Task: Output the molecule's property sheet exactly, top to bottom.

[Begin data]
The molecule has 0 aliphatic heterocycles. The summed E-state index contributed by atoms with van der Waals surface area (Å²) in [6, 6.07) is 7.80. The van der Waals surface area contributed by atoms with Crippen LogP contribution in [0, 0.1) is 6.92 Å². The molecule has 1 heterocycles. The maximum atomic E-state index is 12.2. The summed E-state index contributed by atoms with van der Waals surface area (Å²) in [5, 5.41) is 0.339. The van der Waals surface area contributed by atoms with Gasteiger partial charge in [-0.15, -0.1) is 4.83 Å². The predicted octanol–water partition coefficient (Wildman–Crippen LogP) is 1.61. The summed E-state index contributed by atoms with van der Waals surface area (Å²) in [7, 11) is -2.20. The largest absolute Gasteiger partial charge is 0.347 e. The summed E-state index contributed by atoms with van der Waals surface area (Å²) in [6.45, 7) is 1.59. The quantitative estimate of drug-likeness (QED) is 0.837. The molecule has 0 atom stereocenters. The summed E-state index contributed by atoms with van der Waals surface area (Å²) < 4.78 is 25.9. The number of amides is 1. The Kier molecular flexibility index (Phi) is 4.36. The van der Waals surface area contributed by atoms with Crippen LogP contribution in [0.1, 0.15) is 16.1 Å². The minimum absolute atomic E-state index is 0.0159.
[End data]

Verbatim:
The molecule has 0 aliphatic heterocycles. The summed E-state index contributed by atoms with van der Waals surface area (Å²) in [6, 6.07) is 7.80. The van der Waals surface area contributed by atoms with Crippen LogP contribution in [0, 0.1) is 6.92 Å². The molecule has 1 heterocycles. The maximum atomic E-state index is 12.2. The summed E-state index contributed by atoms with van der Waals surface area (Å²) in [5, 5.41) is 0.339. The van der Waals surface area contributed by atoms with Gasteiger partial charge in [-0.15, -0.1) is 4.83 Å². The predicted octanol–water partition coefficient (Wildman–Crippen LogP) is 1.61. The summed E-state index contributed by atoms with van der Waals surface area (Å²) in [7, 11) is -2.20. The largest absolute Gasteiger partial charge is 0.347 e. The summed E-state index contributed by atoms with van der Waals surface area (Å²) in [6.45, 7) is 1.59. The quantitative estimate of drug-likeness (QED) is 0.837. The molecule has 0 atom stereocenters. The summed E-state index contributed by atoms with van der Waals surface area (Å²) < 4.78 is 25.9. The number of amides is 1. The Kier molecular flexibility index (Phi) is 4.36. The van der Waals surface area contributed by atoms with Crippen LogP contribution in [0.1, 0.15) is 16.1 Å². The minimum absolute atomic E-state index is 0.0159.